Capitalism vs Socialism
Before we try to find out the differences between capitalism and socialism, it is prudent to have a look at the turn of events that led the development of socialism and finally communism from capitalism that had played a vital role during the industrial revolution in England and later in France, Germany, Japan, and many other European countries. The invention of the steam engine, mass production, and the industrial revolution in Britain meant a large-scale displacement of people from rural settings to cities where industries were established, making them work as wage earners. Capitalists that owned industries and mines attracted men and women from villages to cities where they were asked to work for long hours at low wages.
These events had a drastic effect on growing inequalities with rich becoming richer and poor becoming poorer. The great depression in the thirties prompted many countries to look for alternatives to capitalism. Thinkers like Karl Marx proposed state ownership of means of production (resources) and equal share of all. This appealed to many countries, especially the Eastern Bloc countries that adopted socialism, which appeared to them as being superior to capitalism.
The proponents of socialism suggested that the problems of unemployment and financial crises would not arise as economy would be planned with means of production, and distribution remaining concentrated in the hands of the state. This would safeguard the interests of the individual, as he would be shielded from the unpredictable forces of the market-dominated economy.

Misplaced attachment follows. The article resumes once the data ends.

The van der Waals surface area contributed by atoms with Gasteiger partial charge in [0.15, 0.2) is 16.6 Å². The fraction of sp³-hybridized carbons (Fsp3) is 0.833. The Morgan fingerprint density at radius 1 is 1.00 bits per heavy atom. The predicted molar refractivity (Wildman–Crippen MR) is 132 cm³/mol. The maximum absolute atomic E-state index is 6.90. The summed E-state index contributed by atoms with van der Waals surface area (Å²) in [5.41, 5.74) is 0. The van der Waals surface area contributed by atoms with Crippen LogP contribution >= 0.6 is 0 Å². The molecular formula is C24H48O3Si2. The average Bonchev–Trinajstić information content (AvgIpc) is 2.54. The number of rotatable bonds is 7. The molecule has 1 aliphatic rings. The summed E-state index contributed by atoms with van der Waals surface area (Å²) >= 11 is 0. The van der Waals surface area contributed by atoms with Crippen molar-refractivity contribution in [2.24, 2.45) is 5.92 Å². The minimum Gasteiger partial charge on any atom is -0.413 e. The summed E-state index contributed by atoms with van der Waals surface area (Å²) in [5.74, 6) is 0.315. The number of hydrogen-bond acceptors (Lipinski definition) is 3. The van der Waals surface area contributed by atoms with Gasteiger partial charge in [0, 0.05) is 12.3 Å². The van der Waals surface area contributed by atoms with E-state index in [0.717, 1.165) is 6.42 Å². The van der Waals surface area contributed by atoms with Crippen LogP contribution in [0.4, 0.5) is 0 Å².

Socialists dreamt of a classless society as against the extremely rich and poor divide in capitalism, which was inevitable with individual property and ownership of means of production remaining in the hands of private people. Socialists argued that with wealth being equally distributed, there would be no poor, and all will be equal.
It was in 1917 that Soviet Union adopted socialism as state instrument of controlling the economy under the leadership of Vladimir Lenin. The initial success of the policies of the communist government attracted many other countries with China, Cuba, and many others following suit.
Capitalism, that is based upon the belief that competition brings out the best in people, evolved in 15th century, and ruled supreme in the world till the 20th century, with the industrial revolution taking place in countries with capitalism in place. Capitalism encourages individual enterprise with the incentive of earning more and rising up the social ladder working to motivate people. Private ownership of property means, wealth remains concentrated in the hands of capitalists, and they gobble up most of the margins with a very small share going to those who work in factories and mines, to produce goods and services.
The world has seen the rise and fall of socialism and the loopholes in capitalism. No one system is perfect and can be installed discarding the other. While there is no doubt that capitalism has survived the onslaught of all other ideologies like communism, socialism, etc, it is a fact that the great bubble of communism has burst with the breakup of Soviet Union and failing of other communist economies. The time has come to evolve and put into practice a system that takes up salient points of both ideologies, not only to encourage private enterprise but also implement government control in resources to work for the good of the poor and the oppressed in the society.